Stem cells produce all human tissue – researchers only partially understand these processes. Doctors still hope to harness the potential of stem cells for medicine.
A single stem cell, the fertilized egg, brings forth a whole human being. Along the way, it produces a variety of other stem cells that make up the organs and tissues. A fascinating process that doctors want to use to treat previously incurable diseases. But before that, researchers still have to clarify some open questions.
What is common to all stem cells? Your development potential. Normal (or differentiated) body cells have reached an endpoint; they will barely change until they die. Stem cells, on the other hand, retain the ability – and the task – to evolve (differentiate) and produce the cells of the tissues and organs.
And what differentiates the different stem cell types? An essential point in their development potential. Embryonic stem cells are pluripotent, from which all human tissue can arise. Adult stem cells, on the other hand, are multipotent; they are fixed on a single tissue – heart or skin or muscle. And so adult stem cells are also named after the tissue from which they came.
Scientists are very interested in how these processes work. What exactly distinguishes a stem cell from a tissue cell? What happens during development and how can you control it? A better understanding of these processes will require much more time and effort.
Applications in medicine
This effort is well spent: stem cells are supposed to give medicine new options. However, it is necessary for researchers to direct their viability in the right direction. This is the only way to produce the desired tissue cells and the risk of cancer.
Adult stem cells have been an integral part of medicine for more than 40 years. Cells from the bone marrow started, but the umbilical cord blood also helps in the treatment of blood cancer and hereditary diseases. And burns help stem cells from the skin.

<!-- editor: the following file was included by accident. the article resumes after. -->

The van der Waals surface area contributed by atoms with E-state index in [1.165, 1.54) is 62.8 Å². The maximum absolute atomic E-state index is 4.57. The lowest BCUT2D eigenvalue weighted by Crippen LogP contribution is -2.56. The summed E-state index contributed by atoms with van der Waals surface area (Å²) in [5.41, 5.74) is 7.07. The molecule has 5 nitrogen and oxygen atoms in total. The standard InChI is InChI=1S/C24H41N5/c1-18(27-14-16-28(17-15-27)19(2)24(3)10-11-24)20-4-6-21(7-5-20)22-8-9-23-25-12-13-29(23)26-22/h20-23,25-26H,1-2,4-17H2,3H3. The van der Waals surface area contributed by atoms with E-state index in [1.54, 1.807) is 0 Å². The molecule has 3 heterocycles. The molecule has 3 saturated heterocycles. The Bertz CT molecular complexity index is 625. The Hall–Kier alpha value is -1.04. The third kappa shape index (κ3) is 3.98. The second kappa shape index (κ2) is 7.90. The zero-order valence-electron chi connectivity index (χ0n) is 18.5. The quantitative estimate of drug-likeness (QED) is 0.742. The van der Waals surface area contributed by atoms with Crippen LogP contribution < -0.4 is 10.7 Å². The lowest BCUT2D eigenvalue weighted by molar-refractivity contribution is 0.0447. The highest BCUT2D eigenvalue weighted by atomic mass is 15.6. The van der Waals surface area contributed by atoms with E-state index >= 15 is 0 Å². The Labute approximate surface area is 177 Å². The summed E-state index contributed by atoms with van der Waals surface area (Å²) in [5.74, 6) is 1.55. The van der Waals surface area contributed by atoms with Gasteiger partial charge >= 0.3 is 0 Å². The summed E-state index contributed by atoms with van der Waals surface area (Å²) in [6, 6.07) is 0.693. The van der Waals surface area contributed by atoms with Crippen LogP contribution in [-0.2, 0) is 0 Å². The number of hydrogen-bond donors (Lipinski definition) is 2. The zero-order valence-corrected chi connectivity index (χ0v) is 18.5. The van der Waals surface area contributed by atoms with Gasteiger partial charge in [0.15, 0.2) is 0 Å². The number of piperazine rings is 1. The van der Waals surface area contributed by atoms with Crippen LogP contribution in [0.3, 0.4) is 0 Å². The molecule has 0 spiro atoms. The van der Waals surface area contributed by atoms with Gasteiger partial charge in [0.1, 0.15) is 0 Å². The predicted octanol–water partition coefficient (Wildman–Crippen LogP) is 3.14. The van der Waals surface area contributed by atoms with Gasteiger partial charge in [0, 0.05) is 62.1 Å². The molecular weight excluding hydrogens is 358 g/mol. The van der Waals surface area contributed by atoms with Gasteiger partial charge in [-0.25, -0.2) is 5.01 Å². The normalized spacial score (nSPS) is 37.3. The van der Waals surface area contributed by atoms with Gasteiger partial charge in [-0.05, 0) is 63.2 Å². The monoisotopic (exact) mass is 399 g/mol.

But the development of new therapies using adult stem cells has stalled. An example is the treatment of heart attacks: It was started with great hopes, but the success has so far remained modest, and a decisive breakthrough is not foreseeable. It seems that not the stem cells themselves are important, but the substances that secrete them.
Others are focusing on embryonic stem cell therapy, whose development has picked up significantly recently. Initial experiments indicate that embryonic cells pose no threat to patients. However, many people reject these cells for ethical reasons – embryonic stem cell therapies may therefore never prevail in the clinic.
The ethics of stem cell research
Greater opportunities are given as a new type of stem cells, which is artificially generated in the laboratory. Although these induced pluripotent stem cells (iPS cells) are similarly viable as their embryonic cousins, they are ethically quite uncontroversial. It is still unclear how iPS cells behave in humans, but here too the first study has already been started.
Ethics and stem cells, everyone immediately thinks about the destruction of embryos. Certainly a difficult issue with far-reaching implications. Unfortunately, this will not be the only tricky point.
The combination of stem cell and gene technology opens up the frightening option for people to deliberately change their genetic material. Fully viable stem cells can now be easily generated in the lab and genetically engineered. No one has yet tried to breed a human from it, but with mice, this is already possible. So this technique is not immune to abuse. But so far these horror visions remain a pure theory. However, real efforts are being made to use the healing potential of stem cells for medicine. It will certainly take many more years, but perhaps some incurable disease will lose its horror in the future.